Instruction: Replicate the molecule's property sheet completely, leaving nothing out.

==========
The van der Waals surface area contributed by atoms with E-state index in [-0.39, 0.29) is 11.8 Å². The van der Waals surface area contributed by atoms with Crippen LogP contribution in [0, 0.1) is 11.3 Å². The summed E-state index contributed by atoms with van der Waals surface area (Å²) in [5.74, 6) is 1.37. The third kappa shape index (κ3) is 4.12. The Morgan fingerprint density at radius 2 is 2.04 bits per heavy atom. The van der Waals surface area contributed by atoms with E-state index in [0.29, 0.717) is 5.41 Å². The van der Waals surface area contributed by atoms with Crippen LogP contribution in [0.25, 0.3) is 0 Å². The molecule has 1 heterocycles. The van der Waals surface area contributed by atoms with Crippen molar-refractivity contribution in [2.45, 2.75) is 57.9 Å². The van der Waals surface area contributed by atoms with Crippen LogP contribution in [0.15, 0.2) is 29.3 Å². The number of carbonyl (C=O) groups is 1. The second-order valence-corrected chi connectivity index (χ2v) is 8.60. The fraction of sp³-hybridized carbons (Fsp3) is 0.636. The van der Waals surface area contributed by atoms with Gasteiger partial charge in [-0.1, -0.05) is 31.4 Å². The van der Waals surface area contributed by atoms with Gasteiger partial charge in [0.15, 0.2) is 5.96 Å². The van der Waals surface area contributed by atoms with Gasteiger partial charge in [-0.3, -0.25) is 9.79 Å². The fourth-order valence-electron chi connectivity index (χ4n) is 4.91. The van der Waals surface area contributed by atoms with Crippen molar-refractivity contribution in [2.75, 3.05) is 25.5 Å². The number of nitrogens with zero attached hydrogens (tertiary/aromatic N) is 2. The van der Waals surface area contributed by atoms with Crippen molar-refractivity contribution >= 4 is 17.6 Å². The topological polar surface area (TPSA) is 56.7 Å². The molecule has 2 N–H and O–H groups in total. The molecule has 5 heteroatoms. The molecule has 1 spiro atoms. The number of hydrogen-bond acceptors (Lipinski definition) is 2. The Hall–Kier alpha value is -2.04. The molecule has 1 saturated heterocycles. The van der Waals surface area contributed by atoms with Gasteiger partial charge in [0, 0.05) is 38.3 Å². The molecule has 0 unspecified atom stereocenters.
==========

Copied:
The van der Waals surface area contributed by atoms with E-state index in [-0.39, 0.29) is 11.8 Å². The van der Waals surface area contributed by atoms with Crippen LogP contribution in [0, 0.1) is 11.3 Å². The summed E-state index contributed by atoms with van der Waals surface area (Å²) in [5.74, 6) is 1.37. The third kappa shape index (κ3) is 4.12. The Morgan fingerprint density at radius 2 is 2.04 bits per heavy atom. The van der Waals surface area contributed by atoms with E-state index in [0.29, 0.717) is 5.41 Å². The van der Waals surface area contributed by atoms with Crippen LogP contribution in [0.25, 0.3) is 0 Å². The molecule has 1 heterocycles. The van der Waals surface area contributed by atoms with Crippen molar-refractivity contribution in [2.45, 2.75) is 57.9 Å². The van der Waals surface area contributed by atoms with Crippen LogP contribution in [0.15, 0.2) is 29.3 Å². The number of carbonyl (C=O) groups is 1. The second-order valence-corrected chi connectivity index (χ2v) is 8.60. The fraction of sp³-hybridized carbons (Fsp3) is 0.636. The van der Waals surface area contributed by atoms with Gasteiger partial charge in [-0.1, -0.05) is 31.4 Å². The van der Waals surface area contributed by atoms with Gasteiger partial charge in [0.15, 0.2) is 5.96 Å². The van der Waals surface area contributed by atoms with Gasteiger partial charge in [-0.3, -0.25) is 9.79 Å². The fourth-order valence-electron chi connectivity index (χ4n) is 4.91. The van der Waals surface area contributed by atoms with Crippen molar-refractivity contribution in [2.75, 3.05) is 25.5 Å². The number of nitrogens with zero attached hydrogens (tertiary/aromatic N) is 2. The van der Waals surface area contributed by atoms with Crippen molar-refractivity contribution >= 4 is 17.6 Å². The topological polar surface area (TPSA) is 56.7 Å². The molecule has 2 N–H and O–H groups in total. The molecule has 5 heteroatoms. The molecule has 1 spiro atoms. The number of hydrogen-bond acceptors (Lipinski definition) is 2. The Hall–Kier alpha value is -2.04. The molecule has 1 saturated heterocycles. The van der Waals surface area contributed by atoms with Gasteiger partial charge in [0, 0.05) is 38.3 Å². The molecule has 0 unspecified atom stereocenters.